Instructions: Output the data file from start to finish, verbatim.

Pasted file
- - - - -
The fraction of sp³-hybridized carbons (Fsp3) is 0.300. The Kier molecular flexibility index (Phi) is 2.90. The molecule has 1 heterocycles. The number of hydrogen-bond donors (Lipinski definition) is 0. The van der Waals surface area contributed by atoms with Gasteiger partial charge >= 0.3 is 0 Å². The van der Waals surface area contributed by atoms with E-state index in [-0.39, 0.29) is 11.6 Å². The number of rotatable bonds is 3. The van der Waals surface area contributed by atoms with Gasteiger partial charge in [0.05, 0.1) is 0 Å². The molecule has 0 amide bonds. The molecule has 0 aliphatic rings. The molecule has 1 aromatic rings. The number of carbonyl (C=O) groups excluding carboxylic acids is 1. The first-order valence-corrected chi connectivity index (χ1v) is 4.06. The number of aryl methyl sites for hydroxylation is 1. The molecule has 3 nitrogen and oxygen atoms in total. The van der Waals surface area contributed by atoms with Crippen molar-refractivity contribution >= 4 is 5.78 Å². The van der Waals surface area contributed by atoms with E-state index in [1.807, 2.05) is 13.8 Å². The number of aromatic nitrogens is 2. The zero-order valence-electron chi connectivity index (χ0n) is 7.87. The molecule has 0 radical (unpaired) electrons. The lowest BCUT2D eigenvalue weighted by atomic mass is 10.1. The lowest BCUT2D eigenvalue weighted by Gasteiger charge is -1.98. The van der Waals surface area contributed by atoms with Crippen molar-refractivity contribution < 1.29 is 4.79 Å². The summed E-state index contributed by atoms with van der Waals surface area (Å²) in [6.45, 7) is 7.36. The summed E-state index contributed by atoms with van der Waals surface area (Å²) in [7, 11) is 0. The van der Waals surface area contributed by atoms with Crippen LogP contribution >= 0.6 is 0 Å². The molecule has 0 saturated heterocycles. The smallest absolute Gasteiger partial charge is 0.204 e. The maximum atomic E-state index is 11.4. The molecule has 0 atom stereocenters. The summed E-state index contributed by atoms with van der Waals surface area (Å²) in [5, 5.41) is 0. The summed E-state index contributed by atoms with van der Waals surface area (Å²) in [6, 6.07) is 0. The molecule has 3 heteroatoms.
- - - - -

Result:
The fraction of sp³-hybridized carbons (Fsp3) is 0.300. The Kier molecular flexibility index (Phi) is 2.90. The molecule has 1 heterocycles. The number of hydrogen-bond donors (Lipinski definition) is 0. The van der Waals surface area contributed by atoms with Gasteiger partial charge >= 0.3 is 0 Å². The van der Waals surface area contributed by atoms with E-state index in [-0.39, 0.29) is 11.6 Å². The number of rotatable bonds is 3. The van der Waals surface area contributed by atoms with Gasteiger partial charge in [0.05, 0.1) is 0 Å². The molecule has 0 amide bonds. The molecule has 0 aliphatic rings. The molecule has 1 aromatic rings. The number of carbonyl (C=O) groups excluding carboxylic acids is 1. The first-order valence-corrected chi connectivity index (χ1v) is 4.06. The number of aryl methyl sites for hydroxylation is 1. The molecule has 3 nitrogen and oxygen atoms in total. The van der Waals surface area contributed by atoms with Crippen molar-refractivity contribution >= 4 is 5.78 Å². The van der Waals surface area contributed by atoms with E-state index in [1.807, 2.05) is 13.8 Å². The number of aromatic nitrogens is 2. The zero-order valence-electron chi connectivity index (χ0n) is 7.87. The molecule has 0 radical (unpaired) electrons. The lowest BCUT2D eigenvalue weighted by atomic mass is 10.1. The lowest BCUT2D eigenvalue weighted by Gasteiger charge is -1.98. The van der Waals surface area contributed by atoms with Crippen molar-refractivity contribution < 1.29 is 4.79 Å². The summed E-state index contributed by atoms with van der Waals surface area (Å²) in [6.45, 7) is 7.36. The summed E-state index contributed by atoms with van der Waals surface area (Å²) in [7, 11) is 0. The van der Waals surface area contributed by atoms with Crippen LogP contribution >= 0.6 is 0 Å². The molecule has 0 saturated heterocycles. The smallest absolute Gasteiger partial charge is 0.204 e. The maximum atomic E-state index is 11.4. The molecule has 0 atom stereocenters. The summed E-state index contributed by atoms with van der Waals surface area (Å²) in [5, 5.41) is 0. The summed E-state index contributed by atoms with van der Waals surface area (Å²) in [6, 6.07) is 0. The molecule has 3 heteroatoms.